(This article belongs to the Special Issue The Evolution of Regeneration)
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28 pages, 3575 KiB  
Article
Do Not Lose Your Head over the Unequal Regeneration Capacity in Prolecithophoran Flatworms
by Alexandra L. Grosbusch, Philip Bertemes, Bob Kauffmann, Clemens Gotsis and Bernhard Egger
Biology 2022, 11(11), 1588; https://doi.org/10.3390/biology11111588 - 28 Oct 2022
Cited by 2 | Viewed by 2160
Abstract
One of the central questions in studying the evolution of regeneration in flatworms remains whether the ancestral flatworm was able to regenerate all body parts, including the head. If so, this ability was subsequently lost in most existent flatworms. The alternative hypothesis is [...] Read more.
One of the central questions in studying the evolution of regeneration in flatworms remains whether the ancestral flatworm was able to regenerate all body parts, including the head. If so, this ability was subsequently lost in most existent flatworms. The alternative hypothesis is that head regeneration has evolved within flatworms, possibly several times independently. In the well-studied flatworm taxon Tricladida (planarians), most species are able to regenerate a head. Little is known about the regeneration capacity of the closest relatives of Tricladida: Fecampiida and Prolecithophora. Here, we analysed the regeneration capacity of three prolecithophoran families: Pseudostomidae, Plagiostomidae, and Protomonotresidae. The regeneration capacity of prolecithophorans varies considerably between families, which is likely related to the remaining body size of the regenerates. While all studied prolecithophoran species were able to regenerate a tail-shaped posterior end, only some Pseudostomidae could regenerate a part of the pharynx and pharynx pouch. Some Plagiostomidae could regenerate a head including the brain and eyes, provided the roots of the brain were present. The broad spectrum of regeneration capacity in Prolecithophora suggests that head regeneration capacity is not an apomorphy of Adiaphanida. Full article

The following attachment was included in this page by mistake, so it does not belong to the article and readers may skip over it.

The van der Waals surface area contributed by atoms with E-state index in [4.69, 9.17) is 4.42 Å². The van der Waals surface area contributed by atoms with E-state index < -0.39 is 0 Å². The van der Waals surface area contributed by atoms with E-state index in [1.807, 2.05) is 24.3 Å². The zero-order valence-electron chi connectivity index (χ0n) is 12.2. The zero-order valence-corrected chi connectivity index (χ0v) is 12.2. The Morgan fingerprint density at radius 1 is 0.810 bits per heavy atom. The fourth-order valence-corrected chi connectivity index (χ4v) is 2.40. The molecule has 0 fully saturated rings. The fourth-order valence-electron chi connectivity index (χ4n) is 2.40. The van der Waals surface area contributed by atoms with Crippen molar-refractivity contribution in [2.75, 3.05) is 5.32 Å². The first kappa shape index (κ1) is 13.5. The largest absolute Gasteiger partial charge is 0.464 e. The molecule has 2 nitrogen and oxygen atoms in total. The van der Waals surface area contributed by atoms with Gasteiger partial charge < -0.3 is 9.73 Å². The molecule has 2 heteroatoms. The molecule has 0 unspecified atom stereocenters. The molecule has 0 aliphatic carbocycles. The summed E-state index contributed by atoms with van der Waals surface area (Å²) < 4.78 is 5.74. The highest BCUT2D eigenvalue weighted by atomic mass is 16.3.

(This article belongs to the Special Issue The Evolution of Regeneration)
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12 pages, 1749 KiB  
Article
Neurogenesis during Brittle Star Arm Regeneration Is Characterised by a Conserved Set of Key Developmental Genes
by Anna Czarkwiani, Jack Taylor and Paola Oliveri
Biology 2022, 11(9), 1360; https://doi.org/10.3390/biology11091360 - 16 Sep 2022
Cited by 2 | Viewed by 2243
Abstract
Neural regeneration is very limited in humans but extremely efficient in echinoderms. The brittle star Amphiura filiformis can regenerate both components of its central nervous system as well as the peripheral system, and understanding the molecular mechanisms underlying this ability is key for [...] Read more.
Neural regeneration is very limited in humans but extremely efficient in echinoderms. The brittle star Amphiura filiformis can regenerate both components of its central nervous system as well as the peripheral system, and understanding the molecular mechanisms underlying this ability is key for evolutionary comparisons not only within the echinoderm group, but also wider within deuterostomes. Here we characterise the neural regeneration of this brittle star using a combination of immunohistochemistry, in situ hybridization and Nanostring nCounter to determine the spatial and temporal expression of evolutionary conserved neural genes. We find that key genes crucial for the embryonic development of the nervous system in sea urchins and other animals are also expressed in the regenerating nervous system of the adult brittle star in a hierarchic and spatio-temporally restricted manner. Full article